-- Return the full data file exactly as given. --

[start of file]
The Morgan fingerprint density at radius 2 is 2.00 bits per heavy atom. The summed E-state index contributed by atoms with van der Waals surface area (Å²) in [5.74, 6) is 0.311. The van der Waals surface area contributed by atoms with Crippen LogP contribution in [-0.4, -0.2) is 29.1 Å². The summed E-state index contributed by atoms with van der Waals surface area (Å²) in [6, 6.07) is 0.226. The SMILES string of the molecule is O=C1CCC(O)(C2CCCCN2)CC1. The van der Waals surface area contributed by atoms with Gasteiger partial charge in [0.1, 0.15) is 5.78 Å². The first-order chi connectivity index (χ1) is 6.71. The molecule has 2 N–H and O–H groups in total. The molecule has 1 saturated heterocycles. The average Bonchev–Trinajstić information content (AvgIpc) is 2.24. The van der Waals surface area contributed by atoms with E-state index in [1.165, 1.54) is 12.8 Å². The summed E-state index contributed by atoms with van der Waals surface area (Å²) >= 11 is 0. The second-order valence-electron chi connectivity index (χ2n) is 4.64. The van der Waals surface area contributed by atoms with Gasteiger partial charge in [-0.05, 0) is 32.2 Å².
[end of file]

The Morgan fingerprint density at radius 2 is 2.00 bits per heavy atom. The summed E-state index contributed by atoms with van der Waals surface area (Å²) in [5.74, 6) is 0.311. The van der Waals surface area contributed by atoms with Crippen LogP contribution in [-0.4, -0.2) is 29.1 Å². The summed E-state index contributed by atoms with van der Waals surface area (Å²) in [6, 6.07) is 0.226. The SMILES string of the molecule is O=C1CCC(O)(C2CCCCN2)CC1. The van der Waals surface area contributed by atoms with Gasteiger partial charge in [0.1, 0.15) is 5.78 Å². The first-order chi connectivity index (χ1) is 6.71. The molecule has 2 N–H and O–H groups in total. The molecule has 1 saturated heterocycles. The average Bonchev–Trinajstić information content (AvgIpc) is 2.24. The van der Waals surface area contributed by atoms with E-state index in [1.165, 1.54) is 12.8 Å². The summed E-state index contributed by atoms with van der Waals surface area (Å²) >= 11 is 0. The second-order valence-electron chi connectivity index (χ2n) is 4.64. The van der Waals surface area contributed by atoms with Gasteiger partial charge in [-0.05, 0) is 32.2 Å².